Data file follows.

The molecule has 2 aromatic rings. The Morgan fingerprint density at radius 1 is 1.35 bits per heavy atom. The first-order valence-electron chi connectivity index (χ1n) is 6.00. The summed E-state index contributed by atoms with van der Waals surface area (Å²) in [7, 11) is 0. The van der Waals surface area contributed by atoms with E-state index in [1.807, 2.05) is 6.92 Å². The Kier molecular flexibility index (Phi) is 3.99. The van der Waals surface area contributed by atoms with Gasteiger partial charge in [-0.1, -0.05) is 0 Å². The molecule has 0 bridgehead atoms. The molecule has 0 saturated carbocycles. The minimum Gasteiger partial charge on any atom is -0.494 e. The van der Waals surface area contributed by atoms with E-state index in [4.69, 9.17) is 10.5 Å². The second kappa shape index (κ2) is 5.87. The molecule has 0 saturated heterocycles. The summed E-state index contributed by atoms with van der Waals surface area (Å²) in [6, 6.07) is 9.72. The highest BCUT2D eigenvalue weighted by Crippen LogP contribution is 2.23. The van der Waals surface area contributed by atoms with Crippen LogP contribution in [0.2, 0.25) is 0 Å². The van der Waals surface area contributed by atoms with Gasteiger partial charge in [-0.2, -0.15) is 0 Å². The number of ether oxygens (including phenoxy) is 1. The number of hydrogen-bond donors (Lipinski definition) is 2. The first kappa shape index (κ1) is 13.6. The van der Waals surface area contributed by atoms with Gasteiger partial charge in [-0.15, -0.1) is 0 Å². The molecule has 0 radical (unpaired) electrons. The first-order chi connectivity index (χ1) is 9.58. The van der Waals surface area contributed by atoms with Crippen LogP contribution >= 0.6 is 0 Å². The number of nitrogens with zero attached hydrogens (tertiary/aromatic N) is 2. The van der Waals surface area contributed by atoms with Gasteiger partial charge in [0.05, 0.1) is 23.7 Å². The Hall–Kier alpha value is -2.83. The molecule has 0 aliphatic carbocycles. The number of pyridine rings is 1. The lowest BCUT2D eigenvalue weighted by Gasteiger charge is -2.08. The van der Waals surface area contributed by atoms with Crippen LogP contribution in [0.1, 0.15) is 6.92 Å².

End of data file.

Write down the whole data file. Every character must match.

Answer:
The molecule has 2 aromatic rings. The Morgan fingerprint density at radius 1 is 1.35 bits per heavy atom. The first-order valence-electron chi connectivity index (χ1n) is 6.00. The summed E-state index contributed by atoms with van der Waals surface area (Å²) in [7, 11) is 0. The van der Waals surface area contributed by atoms with E-state index in [1.807, 2.05) is 6.92 Å². The Kier molecular flexibility index (Phi) is 3.99. The van der Waals surface area contributed by atoms with Gasteiger partial charge in [-0.1, -0.05) is 0 Å². The molecule has 0 bridgehead atoms. The molecule has 0 saturated carbocycles. The minimum Gasteiger partial charge on any atom is -0.494 e. The van der Waals surface area contributed by atoms with E-state index in [4.69, 9.17) is 10.5 Å². The second kappa shape index (κ2) is 5.87. The molecule has 0 saturated heterocycles. The summed E-state index contributed by atoms with van der Waals surface area (Å²) in [6, 6.07) is 9.72. The highest BCUT2D eigenvalue weighted by Crippen LogP contribution is 2.23. The van der Waals surface area contributed by atoms with Crippen LogP contribution in [0.2, 0.25) is 0 Å². The van der Waals surface area contributed by atoms with Gasteiger partial charge in [-0.2, -0.15) is 0 Å². The number of ether oxygens (including phenoxy) is 1. The number of hydrogen-bond donors (Lipinski definition) is 2. The first kappa shape index (κ1) is 13.6. The van der Waals surface area contributed by atoms with Gasteiger partial charge in [-0.15, -0.1) is 0 Å². The molecule has 0 radical (unpaired) electrons. The first-order chi connectivity index (χ1) is 9.58. The van der Waals surface area contributed by atoms with Crippen LogP contribution >= 0.6 is 0 Å². The number of nitrogens with zero attached hydrogens (tertiary/aromatic N) is 2. The van der Waals surface area contributed by atoms with Gasteiger partial charge in [0.05, 0.1) is 23.7 Å². The Hall–Kier alpha value is -2.83. The molecule has 0 aliphatic carbocycles. The number of pyridine rings is 1. The lowest BCUT2D eigenvalue weighted by Gasteiger charge is -2.08. The van der Waals surface area contributed by atoms with Crippen LogP contribution in [0.1, 0.15) is 6.92 Å².